Congregating butterflies

This topic contains 1 reply, has 2 voices, and was last updated by  Jacqui 3 years, 2 months ago.

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  • #47251

    KK
    Participant

    For the last week we have noticed monarch butterflies flying and landing in our gum trees. This afternoon there were more than ever. I counted up to 40 and then lost track. There may be up to 50. We have no swan plants and live in a semi-rural area near Rotorua. I am wondering why they are grouping in such numbers here. Do they migrate? Would they be resting? Or is there just something about our trees and location that attracts them?

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    Jacqui
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    Hello KK.

    This is a sign that winter is coming. Monarch butterflies meet up in large numbers to roost in favoured trees just like yours, top up their nectar reserves during the day, and then will either adopt that site as an overwintering site or migrate to a permanent overwintering site.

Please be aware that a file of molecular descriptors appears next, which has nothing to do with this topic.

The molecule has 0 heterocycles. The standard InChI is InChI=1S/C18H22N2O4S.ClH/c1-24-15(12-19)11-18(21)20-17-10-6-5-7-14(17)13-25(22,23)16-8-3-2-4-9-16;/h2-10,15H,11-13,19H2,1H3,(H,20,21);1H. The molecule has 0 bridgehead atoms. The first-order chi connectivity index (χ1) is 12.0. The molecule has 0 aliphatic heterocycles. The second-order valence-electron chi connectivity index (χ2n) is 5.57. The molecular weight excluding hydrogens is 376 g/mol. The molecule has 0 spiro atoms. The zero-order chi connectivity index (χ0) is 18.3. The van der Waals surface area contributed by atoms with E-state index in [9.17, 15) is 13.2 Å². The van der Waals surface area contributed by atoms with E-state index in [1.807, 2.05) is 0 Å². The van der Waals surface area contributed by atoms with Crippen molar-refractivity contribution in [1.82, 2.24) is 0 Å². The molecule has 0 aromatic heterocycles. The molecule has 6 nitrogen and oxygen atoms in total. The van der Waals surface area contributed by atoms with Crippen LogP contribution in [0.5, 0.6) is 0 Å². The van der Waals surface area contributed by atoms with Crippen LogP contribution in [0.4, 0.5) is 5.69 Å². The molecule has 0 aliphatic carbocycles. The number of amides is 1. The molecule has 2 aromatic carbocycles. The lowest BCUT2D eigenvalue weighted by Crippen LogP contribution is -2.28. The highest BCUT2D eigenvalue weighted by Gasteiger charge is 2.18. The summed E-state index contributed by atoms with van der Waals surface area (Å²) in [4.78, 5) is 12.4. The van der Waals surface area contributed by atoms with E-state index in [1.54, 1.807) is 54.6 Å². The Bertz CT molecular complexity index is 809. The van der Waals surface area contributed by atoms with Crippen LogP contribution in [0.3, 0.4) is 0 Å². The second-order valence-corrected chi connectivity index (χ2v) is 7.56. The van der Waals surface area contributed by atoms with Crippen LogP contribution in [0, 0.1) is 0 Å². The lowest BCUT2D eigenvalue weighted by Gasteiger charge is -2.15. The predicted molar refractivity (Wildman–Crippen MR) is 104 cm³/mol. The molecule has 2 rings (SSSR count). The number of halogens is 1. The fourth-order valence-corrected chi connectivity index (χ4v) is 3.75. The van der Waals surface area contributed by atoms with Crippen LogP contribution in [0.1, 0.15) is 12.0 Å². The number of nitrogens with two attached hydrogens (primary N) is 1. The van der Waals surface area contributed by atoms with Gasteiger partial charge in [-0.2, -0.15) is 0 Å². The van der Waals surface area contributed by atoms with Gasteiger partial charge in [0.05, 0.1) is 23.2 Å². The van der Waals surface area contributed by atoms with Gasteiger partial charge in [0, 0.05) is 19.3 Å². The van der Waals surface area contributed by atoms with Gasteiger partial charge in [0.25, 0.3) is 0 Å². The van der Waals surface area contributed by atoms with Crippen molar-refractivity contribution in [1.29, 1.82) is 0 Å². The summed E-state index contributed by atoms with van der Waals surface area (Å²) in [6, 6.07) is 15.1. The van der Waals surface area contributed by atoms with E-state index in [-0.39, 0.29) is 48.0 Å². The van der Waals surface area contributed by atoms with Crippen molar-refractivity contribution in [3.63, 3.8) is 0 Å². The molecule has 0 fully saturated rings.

When the late summer and early autumn monarchs emerge from their pupae (chrysalises) they are biologically and behaviourally different from those emerging in the summer. The shorter days and cooler air of late summer trigger changes. Even though these butterflies look like summer adults they won’t mate or lay eggs until the following spring. They are in ‘diapause’, i.e. sexually mature but don’t breed until the spring.

    It would be very helpful if you could monitor the trees, reporting in once or twice a week to http://www.mb.org.nz and giving an estimate of the size of the cluster. We will be interested to hear how the monarch numbers build up or decline.

    It is thought that they are attracted to trees where they can leave behind pheromones to remind them in following years that that was their site.

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